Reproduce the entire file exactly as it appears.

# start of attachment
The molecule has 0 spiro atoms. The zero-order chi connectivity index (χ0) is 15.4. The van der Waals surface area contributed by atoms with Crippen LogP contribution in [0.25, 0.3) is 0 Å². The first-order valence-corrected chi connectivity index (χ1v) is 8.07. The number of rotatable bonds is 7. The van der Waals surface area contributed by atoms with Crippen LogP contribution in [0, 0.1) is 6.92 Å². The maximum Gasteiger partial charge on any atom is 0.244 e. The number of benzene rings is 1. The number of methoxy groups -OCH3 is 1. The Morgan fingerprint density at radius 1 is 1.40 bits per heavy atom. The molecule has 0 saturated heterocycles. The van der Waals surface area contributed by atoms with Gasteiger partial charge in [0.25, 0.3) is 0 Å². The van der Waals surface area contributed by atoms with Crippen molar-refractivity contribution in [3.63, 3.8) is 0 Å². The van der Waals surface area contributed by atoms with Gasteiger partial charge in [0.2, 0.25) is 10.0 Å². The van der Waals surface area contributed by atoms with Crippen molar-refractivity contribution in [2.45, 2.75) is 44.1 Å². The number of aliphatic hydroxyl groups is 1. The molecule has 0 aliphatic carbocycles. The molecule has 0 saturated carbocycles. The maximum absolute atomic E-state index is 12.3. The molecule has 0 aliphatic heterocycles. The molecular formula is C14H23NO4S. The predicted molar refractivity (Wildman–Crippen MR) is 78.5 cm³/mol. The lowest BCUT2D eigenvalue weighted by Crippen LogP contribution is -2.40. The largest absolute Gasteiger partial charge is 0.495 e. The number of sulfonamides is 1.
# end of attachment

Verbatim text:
The molecule has 0 spiro atoms. The zero-order chi connectivity index (χ0) is 15.4. The van der Waals surface area contributed by atoms with Crippen LogP contribution in [0.25, 0.3) is 0 Å². The first-order valence-corrected chi connectivity index (χ1v) is 8.07. The number of rotatable bonds is 7. The van der Waals surface area contributed by atoms with Crippen LogP contribution in [0, 0.1) is 6.92 Å². The maximum Gasteiger partial charge on any atom is 0.244 e. The number of benzene rings is 1. The number of methoxy groups -OCH3 is 1. The Morgan fingerprint density at radius 1 is 1.40 bits per heavy atom. The molecule has 0 saturated heterocycles. The van der Waals surface area contributed by atoms with Gasteiger partial charge in [0.25, 0.3) is 0 Å². The van der Waals surface area contributed by atoms with Crippen molar-refractivity contribution in [3.63, 3.8) is 0 Å². The van der Waals surface area contributed by atoms with Gasteiger partial charge in [0.2, 0.25) is 10.0 Å². The van der Waals surface area contributed by atoms with Crippen molar-refractivity contribution in [2.45, 2.75) is 44.1 Å². The number of aliphatic hydroxyl groups is 1. The molecule has 0 aliphatic carbocycles. The molecule has 0 saturated carbocycles. The maximum absolute atomic E-state index is 12.3. The molecule has 0 aliphatic heterocycles. The molecular formula is C14H23NO4S. The predicted molar refractivity (Wildman–Crippen MR) is 78.5 cm³/mol. The lowest BCUT2D eigenvalue weighted by Crippen LogP contribution is -2.40. The largest absolute Gasteiger partial charge is 0.495 e. The number of sulfonamides is 1.